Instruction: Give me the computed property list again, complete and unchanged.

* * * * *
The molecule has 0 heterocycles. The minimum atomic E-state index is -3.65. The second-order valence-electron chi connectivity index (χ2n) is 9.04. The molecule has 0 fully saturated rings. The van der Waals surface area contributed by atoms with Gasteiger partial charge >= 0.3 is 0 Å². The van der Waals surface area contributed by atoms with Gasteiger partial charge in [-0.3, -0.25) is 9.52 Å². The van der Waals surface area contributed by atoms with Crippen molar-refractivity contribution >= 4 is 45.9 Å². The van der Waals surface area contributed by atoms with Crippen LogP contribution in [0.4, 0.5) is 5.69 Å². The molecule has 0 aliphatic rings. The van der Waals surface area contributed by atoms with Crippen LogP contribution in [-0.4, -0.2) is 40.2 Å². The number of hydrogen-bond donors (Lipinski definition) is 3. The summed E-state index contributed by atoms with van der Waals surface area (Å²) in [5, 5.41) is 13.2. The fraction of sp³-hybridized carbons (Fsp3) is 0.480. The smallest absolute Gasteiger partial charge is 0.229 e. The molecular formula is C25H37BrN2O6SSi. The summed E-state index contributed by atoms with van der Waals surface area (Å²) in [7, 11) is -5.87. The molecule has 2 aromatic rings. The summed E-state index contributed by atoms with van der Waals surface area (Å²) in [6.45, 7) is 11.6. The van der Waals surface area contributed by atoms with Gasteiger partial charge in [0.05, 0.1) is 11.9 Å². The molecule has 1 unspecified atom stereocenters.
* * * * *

The molecule has 0 heterocycles. The minimum atomic E-state index is -3.65. The second-order valence-electron chi connectivity index (χ2n) is 9.04. The molecule has 0 fully saturated rings. The van der Waals surface area contributed by atoms with Gasteiger partial charge >= 0.3 is 0 Å². The van der Waals surface area contributed by atoms with Gasteiger partial charge in [-0.3, -0.25) is 9.52 Å². The van der Waals surface area contributed by atoms with Crippen molar-refractivity contribution >= 4 is 45.9 Å². The van der Waals surface area contributed by atoms with Crippen LogP contribution in [0.4, 0.5) is 5.69 Å². The molecule has 0 aliphatic rings. The van der Waals surface area contributed by atoms with Crippen LogP contribution in [-0.4, -0.2) is 40.2 Å². The number of hydrogen-bond donors (Lipinski definition) is 3. The summed E-state index contributed by atoms with van der Waals surface area (Å²) in [5, 5.41) is 13.2. The fraction of sp³-hybridized carbons (Fsp3) is 0.480. The smallest absolute Gasteiger partial charge is 0.229 e. The molecular formula is C25H37BrN2O6SSi. The summed E-state index contributed by atoms with van der Waals surface area (Å²) in [7, 11) is -5.87. The molecule has 2 aromatic rings. The summed E-state index contributed by atoms with van der Waals surface area (Å²) in [6.45, 7) is 11.6. The van der Waals surface area contributed by atoms with Gasteiger partial charge in [0.05, 0.1) is 11.9 Å². The molecule has 1 unspecified atom stereocenters.